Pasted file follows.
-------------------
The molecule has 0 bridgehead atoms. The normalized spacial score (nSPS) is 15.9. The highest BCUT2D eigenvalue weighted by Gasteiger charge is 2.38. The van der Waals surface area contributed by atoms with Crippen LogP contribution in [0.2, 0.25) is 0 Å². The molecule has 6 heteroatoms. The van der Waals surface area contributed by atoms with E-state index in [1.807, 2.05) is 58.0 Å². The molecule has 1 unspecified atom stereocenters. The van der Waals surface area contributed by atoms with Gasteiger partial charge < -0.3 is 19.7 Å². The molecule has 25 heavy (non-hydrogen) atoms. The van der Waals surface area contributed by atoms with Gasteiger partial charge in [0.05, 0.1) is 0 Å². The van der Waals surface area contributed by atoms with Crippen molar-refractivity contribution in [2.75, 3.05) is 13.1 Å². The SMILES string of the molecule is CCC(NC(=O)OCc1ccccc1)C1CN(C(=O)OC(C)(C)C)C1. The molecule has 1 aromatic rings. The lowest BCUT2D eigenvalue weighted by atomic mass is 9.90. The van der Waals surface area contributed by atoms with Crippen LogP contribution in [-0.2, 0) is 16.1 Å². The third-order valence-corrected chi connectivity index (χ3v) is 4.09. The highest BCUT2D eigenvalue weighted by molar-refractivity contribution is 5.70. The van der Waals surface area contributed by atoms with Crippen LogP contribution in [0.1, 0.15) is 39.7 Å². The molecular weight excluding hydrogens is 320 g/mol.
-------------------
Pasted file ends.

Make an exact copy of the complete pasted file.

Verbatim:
The molecule has 0 bridgehead atoms. The normalized spacial score (nSPS) is 15.9. The highest BCUT2D eigenvalue weighted by Gasteiger charge is 2.38. The van der Waals surface area contributed by atoms with Crippen LogP contribution in [0.2, 0.25) is 0 Å². The molecule has 6 heteroatoms. The van der Waals surface area contributed by atoms with E-state index in [1.807, 2.05) is 58.0 Å². The molecule has 1 unspecified atom stereocenters. The van der Waals surface area contributed by atoms with Gasteiger partial charge < -0.3 is 19.7 Å². The molecule has 25 heavy (non-hydrogen) atoms. The van der Waals surface area contributed by atoms with Gasteiger partial charge in [0.05, 0.1) is 0 Å². The van der Waals surface area contributed by atoms with Crippen molar-refractivity contribution in [2.75, 3.05) is 13.1 Å². The SMILES string of the molecule is CCC(NC(=O)OCc1ccccc1)C1CN(C(=O)OC(C)(C)C)C1. The molecule has 1 aromatic rings. The lowest BCUT2D eigenvalue weighted by atomic mass is 9.90. The van der Waals surface area contributed by atoms with Crippen LogP contribution in [-0.2, 0) is 16.1 Å². The third-order valence-corrected chi connectivity index (χ3v) is 4.09. The highest BCUT2D eigenvalue weighted by molar-refractivity contribution is 5.70. The van der Waals surface area contributed by atoms with Crippen LogP contribution in [0.1, 0.15) is 39.7 Å². The molecular weight excluding hydrogens is 320 g/mol.